“We have developed an entirely new method to engineer nature-inspired microscopic swimmers that have complex geometric structures and are smaller than the width of a human hair. With this method, we can easily integrate different functions inside these tiny robotic swimmers for a broad spectrum of applications,” said the co-first author Wei Zhu, a nanoengineering Ph.D. student in Chen’s research group at the Jacobs School of Engineering at UC San Diego.

These microscopic fish are 3-D-printed to do more than swim

As a proof-of-concept demonstration, the researchers incorporated toxin-neutralizing nanoparticles throughout the bodies of the microfish. Specifically, the researchers mixed in polydiacetylene (PDA) nanoparticles, which capture harmful pore-forming toxins such as the ones found in bee venom. The researchers noted that the powerful swimming of the microfish in solution greatly enhanced their ability to clean up toxins. When the PDA nanoparticles bind with toxin molecules, they become fluorescent and emit red-colored light. The team was able to monitor the detoxification ability of the microfish by the intensity of their red glow.

“The neat thing about this experiment is that it shows how the microfish can doubly serve as detoxification systems and as toxin sensors,” said Zhu.

“Another exciting possibility we could explore is to encapsulate medicines inside the microfish and use them for directed drug delivery,” said Jinxing Li, the other co-first author of the study and a nanoengineering Ph.D. student in Wang’s research group.

These microscopic fish are 3-D-printed to do more than swim

How this new 3D printing technology works

The new microfish fabrication method is based on a rapid, high-resolution 3D printing technology called microscale continuous optical printing (μCOP), which was developed in Chen’s lab. Some of the benefits of the μCOP technology are speed, scalability, precision and flexibility. Within seconds, the researchers can print an array containing hundreds of microfish, each measuring 120 microns long and 30 microns thick. This process also does not require the use of harsh chemicals. Because the μCOP technology is digitized, the researchers could easily experiment with different designs for their microfish, including shark and manta ray shapes.

“With our 3D , we are not limited to just fish shapes. We can rapidly build microrobots inspired by other biological organisms such as birds,” said Zhu.

The key component of the μCOP technology is a digital micromirror array device (DMD) chip, which contains approximately two million micromirrors. Each micromirror is individually controlled to project UV light in the desired pattern (in this case, a fish shape) onto a photosensitive material, which solidifies upon exposure to UV light. The microfish are built using a photosensitive material and are constructed one layer at a time, allowing each set of functional nanoparticles to be “printed” into specific parts of the fish bodies.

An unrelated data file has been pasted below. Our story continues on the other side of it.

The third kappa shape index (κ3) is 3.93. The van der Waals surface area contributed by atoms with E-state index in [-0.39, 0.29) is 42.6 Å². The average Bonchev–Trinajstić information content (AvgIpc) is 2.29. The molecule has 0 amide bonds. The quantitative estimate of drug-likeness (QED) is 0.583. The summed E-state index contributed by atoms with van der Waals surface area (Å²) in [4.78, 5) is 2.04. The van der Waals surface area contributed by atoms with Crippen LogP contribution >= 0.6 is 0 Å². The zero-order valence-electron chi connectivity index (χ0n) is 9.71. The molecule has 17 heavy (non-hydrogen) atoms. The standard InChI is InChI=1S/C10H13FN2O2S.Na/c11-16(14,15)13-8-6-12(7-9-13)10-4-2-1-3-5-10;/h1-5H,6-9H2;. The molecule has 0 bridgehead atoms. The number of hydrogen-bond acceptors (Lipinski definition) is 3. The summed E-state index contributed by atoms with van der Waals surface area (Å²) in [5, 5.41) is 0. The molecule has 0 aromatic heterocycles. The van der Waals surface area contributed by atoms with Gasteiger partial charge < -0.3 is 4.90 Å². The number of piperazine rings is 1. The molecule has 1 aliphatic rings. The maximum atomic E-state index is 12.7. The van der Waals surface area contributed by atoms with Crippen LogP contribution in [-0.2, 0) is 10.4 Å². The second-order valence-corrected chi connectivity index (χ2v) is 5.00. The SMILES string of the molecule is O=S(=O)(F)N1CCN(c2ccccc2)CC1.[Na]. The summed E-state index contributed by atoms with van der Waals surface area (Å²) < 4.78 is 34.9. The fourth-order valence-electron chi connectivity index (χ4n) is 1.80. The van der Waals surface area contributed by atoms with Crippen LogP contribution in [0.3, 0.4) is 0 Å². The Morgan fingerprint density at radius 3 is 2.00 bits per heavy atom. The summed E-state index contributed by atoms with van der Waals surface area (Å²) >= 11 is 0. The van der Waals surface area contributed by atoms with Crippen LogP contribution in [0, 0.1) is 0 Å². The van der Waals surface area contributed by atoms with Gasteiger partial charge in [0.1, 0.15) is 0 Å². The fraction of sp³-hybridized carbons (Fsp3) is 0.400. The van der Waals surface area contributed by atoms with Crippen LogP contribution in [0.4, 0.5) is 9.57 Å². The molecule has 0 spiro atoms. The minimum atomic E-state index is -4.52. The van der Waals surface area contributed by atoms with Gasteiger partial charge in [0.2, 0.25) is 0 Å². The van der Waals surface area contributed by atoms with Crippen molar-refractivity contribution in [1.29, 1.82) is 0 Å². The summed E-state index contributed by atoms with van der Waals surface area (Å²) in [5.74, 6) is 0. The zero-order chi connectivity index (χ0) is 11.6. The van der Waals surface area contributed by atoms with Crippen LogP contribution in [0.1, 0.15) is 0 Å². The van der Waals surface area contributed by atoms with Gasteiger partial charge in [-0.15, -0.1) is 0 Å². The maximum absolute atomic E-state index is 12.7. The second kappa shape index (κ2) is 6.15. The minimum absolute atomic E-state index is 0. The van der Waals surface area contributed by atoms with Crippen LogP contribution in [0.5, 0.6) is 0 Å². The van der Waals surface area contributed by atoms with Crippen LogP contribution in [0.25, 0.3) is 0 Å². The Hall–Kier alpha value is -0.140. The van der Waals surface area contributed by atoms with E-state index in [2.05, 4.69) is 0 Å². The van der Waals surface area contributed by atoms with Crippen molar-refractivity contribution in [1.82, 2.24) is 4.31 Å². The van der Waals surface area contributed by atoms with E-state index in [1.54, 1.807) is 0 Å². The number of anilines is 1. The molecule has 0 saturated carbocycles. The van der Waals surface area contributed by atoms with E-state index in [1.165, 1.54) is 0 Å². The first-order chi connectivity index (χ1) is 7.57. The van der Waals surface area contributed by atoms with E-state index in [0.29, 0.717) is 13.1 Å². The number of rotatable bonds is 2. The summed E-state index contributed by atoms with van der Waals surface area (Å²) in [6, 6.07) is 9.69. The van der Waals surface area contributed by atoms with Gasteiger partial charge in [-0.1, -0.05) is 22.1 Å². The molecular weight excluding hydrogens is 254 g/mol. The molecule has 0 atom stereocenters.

“This method has made it easier for us to test different designs for these microrobots and to test different nanoparticles to insert new functional elements into these tiny structures. It’s my personal hope to further this research to eventually develop surgical that operate safer and with more precision,” said Li.

More information: “3D-Printed Artificial Microfish” by Wei Zhu, Jinxing Li, Yew J. Leong, Isaac Rozen, Xin Qu, Renfeng Dong, Zhiguang Wu, Wei Gao, Peter H. Chung, Joseph Wang, and Shaochen Chen, all of the Department of NanoEngineering at the UC San Diego Jacobs School of Engineering. This paper was featured as a cover on the Aug. 12, 2015 issue of the journal Advanced Materials. onlinelibrary.wiley.com/wol1/doi/10.1002/adma.201501372/abstract

 

 

Objects that couldn’t be made before 3D printers existed!

http://gizmodo.com/objects-that-couldnt-be-made-before-3d-printers-existed-1718072112

Objects That Couldn't Be Made Before 3D Printers Existed

Objects That Couldn’t Be Made Before 3D Printers Existed

3D printing isn’t just for making unique stuffed animals or weird fake meat. It allows us to fabricate objects we never could with traditional manufacturing. Here are some of the incredible things we can print now, which were nearly impossible to make before.

Personalized Car Parts

3D printing can make car parts that are custom-built for the driver’s body and comfort: an ergonomic steering wheel, for example. Last month, Fortune reported Ford’s partnership with California-based 3D printing company Carbon3D. The automakers themselves can benefit from 3D printed parts, too. Instead of the ol’ Ford assembly line, engineers can make manufacturing and design more iterative with 3D printed materials, since prototyping suddenly becomes faster and cheaper and testing becomes more frequent and thorough.

You see, many products—from drinking cups to video game consoles to car parts—are created in a process called “injection molding.” That’s when a material, like glass or metal or plastic, is poured into a mold that forms the product. But with 3D printing, you can design a crazy object on your computer, and it can be turned into reality.

“3D printing bridges the gap between the digital and the physical world,” says Jonathan Jaglom, CEO of 3D printer manufacturer MakerBot, “and lets you design pretty much anything in digital form and then instantly turn it into a physical object.”

Objects That Couldn't Be Made Before 3D Printers Existed

Lighter Airplanes

There have been lots of materials used to make planes lighter, and thus more fuel efficient and greener. But 3D-printed materials can cut weight by up to 55%, according to Airbus, which announced its involvement with 3D printing last year.